What is the HIPAA Safe Harbor Act?
The HIPAA Safe Harbor Act was signed into law by President Trump on January 5, 2021. The law states that the Department of Health and Human Services (HHS) must consider whether organizations have utilized best practices for cybersecurity when investigating a data breach and undertaking HIPAA enforcement actions.
In addition, the law states that HHS is required to reduce the extent and length of an audit if it’s determined the entity has met best practice security requirements. The act also states that HHS does not have any authority to increase fines or the extent of an audit when an entity is found to be out of compliance with security standards.
Prior to the HIPAA Safe Harbor Act, HHS issued severe HIPAA penalties against facilities that were victimized by cyberattacks. This happened even though the entities had taken precautions and had cybersecurity programs. This law was put into place to rebalance these inequities.
What Does the HIPAA Safe Harbor Act Mean for Practices?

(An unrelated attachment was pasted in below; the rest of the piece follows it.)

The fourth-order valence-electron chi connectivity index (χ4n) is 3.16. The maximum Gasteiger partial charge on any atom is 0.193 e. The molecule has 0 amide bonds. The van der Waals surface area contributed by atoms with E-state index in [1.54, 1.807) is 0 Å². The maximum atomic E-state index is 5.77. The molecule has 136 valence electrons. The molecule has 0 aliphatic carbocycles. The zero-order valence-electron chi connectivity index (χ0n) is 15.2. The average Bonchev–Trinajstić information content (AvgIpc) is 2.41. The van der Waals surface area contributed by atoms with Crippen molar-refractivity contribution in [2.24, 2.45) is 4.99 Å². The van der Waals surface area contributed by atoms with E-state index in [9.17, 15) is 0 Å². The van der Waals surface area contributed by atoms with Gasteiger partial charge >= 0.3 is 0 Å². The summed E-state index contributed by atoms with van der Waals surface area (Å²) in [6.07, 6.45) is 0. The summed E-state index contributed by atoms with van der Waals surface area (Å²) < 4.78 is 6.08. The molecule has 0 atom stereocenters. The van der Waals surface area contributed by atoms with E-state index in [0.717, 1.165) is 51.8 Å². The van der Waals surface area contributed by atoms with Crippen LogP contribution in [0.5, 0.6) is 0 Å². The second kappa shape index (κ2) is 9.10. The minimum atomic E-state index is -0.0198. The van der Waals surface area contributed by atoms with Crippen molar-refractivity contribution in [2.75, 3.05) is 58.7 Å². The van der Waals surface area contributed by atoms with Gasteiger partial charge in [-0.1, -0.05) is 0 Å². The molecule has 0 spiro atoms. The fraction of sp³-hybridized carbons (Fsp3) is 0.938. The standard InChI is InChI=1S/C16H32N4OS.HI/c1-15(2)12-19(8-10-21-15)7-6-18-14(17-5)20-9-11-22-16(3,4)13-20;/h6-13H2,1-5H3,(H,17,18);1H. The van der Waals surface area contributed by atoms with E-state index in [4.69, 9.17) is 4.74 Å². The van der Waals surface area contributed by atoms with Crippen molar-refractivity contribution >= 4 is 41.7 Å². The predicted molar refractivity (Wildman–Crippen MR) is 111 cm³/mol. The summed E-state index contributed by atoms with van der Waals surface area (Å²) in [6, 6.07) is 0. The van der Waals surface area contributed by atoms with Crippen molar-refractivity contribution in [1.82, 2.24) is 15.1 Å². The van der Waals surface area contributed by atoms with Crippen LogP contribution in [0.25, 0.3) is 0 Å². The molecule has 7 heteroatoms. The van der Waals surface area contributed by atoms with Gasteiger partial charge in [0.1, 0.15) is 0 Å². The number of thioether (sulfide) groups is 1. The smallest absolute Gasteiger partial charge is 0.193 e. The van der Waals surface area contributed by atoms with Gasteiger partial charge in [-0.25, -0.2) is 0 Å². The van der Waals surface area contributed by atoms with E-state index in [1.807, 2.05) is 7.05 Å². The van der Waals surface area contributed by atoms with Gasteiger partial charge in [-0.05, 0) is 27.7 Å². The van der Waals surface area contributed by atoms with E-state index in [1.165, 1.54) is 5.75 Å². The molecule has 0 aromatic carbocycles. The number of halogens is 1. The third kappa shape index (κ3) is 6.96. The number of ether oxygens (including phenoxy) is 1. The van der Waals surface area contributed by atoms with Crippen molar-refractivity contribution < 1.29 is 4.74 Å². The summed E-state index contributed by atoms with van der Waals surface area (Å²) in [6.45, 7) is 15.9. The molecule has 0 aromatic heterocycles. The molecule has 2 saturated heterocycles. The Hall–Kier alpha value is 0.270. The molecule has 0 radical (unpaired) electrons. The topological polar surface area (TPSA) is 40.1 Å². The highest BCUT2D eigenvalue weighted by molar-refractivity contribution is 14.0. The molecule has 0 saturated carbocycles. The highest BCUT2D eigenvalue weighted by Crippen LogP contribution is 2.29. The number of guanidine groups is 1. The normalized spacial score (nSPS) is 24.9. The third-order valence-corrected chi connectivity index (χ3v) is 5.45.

As cyberattacks continue to rise, the HIPAA Safe Habor Act helps to protect practices that have taken reasonable cybersecurity precautions. While the law does not exempt entities from penalties if they have implemented HIPAA safeguards and best practices, it does provide an opportunity for HHS to reduce or refrain from invoking penalties under specific circumstances.
The law was also put into place to encourage practices to invest in cybersecurity systems to increase patient safety and regulatory compliance.
How to Ensure Compliance with the HIPAA Safe Harbor Act
Practices that have implemented appropriate security standards and have documented those measures do not need to do anything additional to comply with the HIPAA Safe Harbor Act. If despite your best efforts, a violation occurs, the law only impacts HHS´ discretion on fines or audits.
It is important to conduct a thorough risk assessment, if your organization or practice is unsure if there may be gaps in HIPAA compliance. Doing so will help reduce the likelihood of a violation. Should a violation still occur, the penalty for non-compliance will likely be much less. Like all efforts made to comply with HIPAA, documentation is key to demonstrating compliance.
If your organization is seeking a HIPAA risk assessment or training, contact the experts at MedSafe. MedSafe is the nation’s leading one-stop resource for outsourced safety, training, and health compliance solutions. We offer a wide variety of onsite and online training courses, including OSHA Safety, Corporate Compliance, HIPAA, Billing Compliance, and Harassment and Discrimination in the Workplace.
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